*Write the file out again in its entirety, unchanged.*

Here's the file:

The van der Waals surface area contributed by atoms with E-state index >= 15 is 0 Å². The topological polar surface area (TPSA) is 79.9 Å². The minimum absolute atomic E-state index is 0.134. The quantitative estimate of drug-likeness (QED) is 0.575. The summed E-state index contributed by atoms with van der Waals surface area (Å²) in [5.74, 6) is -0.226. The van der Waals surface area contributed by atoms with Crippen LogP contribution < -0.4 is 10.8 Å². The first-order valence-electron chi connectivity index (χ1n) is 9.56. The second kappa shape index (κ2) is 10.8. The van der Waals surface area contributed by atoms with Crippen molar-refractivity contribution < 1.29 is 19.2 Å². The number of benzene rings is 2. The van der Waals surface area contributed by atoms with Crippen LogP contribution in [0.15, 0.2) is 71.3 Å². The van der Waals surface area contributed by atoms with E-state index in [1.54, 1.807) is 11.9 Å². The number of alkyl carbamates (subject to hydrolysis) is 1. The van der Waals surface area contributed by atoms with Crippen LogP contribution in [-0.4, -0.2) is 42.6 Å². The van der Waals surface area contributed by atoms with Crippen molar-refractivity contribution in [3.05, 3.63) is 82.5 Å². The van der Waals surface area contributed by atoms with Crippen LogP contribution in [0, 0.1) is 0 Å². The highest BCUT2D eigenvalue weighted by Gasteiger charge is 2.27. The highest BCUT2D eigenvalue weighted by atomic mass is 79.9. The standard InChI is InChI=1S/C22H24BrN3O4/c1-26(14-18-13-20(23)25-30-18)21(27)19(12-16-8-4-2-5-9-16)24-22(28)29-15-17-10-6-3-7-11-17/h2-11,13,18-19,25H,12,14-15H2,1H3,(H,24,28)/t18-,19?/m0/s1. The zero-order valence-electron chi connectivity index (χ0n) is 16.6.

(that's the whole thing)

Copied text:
The van der Waals surface area contributed by atoms with E-state index >= 15 is 0 Å². The topological polar surface area (TPSA) is 79.9 Å². The minimum absolute atomic E-state index is 0.134. The quantitative estimate of drug-likeness (QED) is 0.575. The summed E-state index contributed by atoms with van der Waals surface area (Å²) in [5.74, 6) is -0.226. The van der Waals surface area contributed by atoms with Crippen LogP contribution < -0.4 is 10.8 Å². The first-order valence-electron chi connectivity index (χ1n) is 9.56. The second kappa shape index (κ2) is 10.8. The van der Waals surface area contributed by atoms with Crippen molar-refractivity contribution < 1.29 is 19.2 Å². The number of benzene rings is 2. The van der Waals surface area contributed by atoms with Crippen LogP contribution in [0.15, 0.2) is 71.3 Å². The van der Waals surface area contributed by atoms with E-state index in [1.54, 1.807) is 11.9 Å². The number of alkyl carbamates (subject to hydrolysis) is 1. The van der Waals surface area contributed by atoms with Crippen LogP contribution in [-0.4, -0.2) is 42.6 Å². The van der Waals surface area contributed by atoms with Crippen molar-refractivity contribution in [3.05, 3.63) is 82.5 Å². The van der Waals surface area contributed by atoms with Crippen LogP contribution in [0, 0.1) is 0 Å². The highest BCUT2D eigenvalue weighted by Gasteiger charge is 2.27. The highest BCUT2D eigenvalue weighted by atomic mass is 79.9. The standard InChI is InChI=1S/C22H24BrN3O4/c1-26(14-18-13-20(23)25-30-18)21(27)19(12-16-8-4-2-5-9-16)24-22(28)29-15-17-10-6-3-7-11-17/h2-11,13,18-19,25H,12,14-15H2,1H3,(H,24,28)/t18-,19?/m0/s1. The zero-order valence-electron chi connectivity index (χ0n) is 16.6.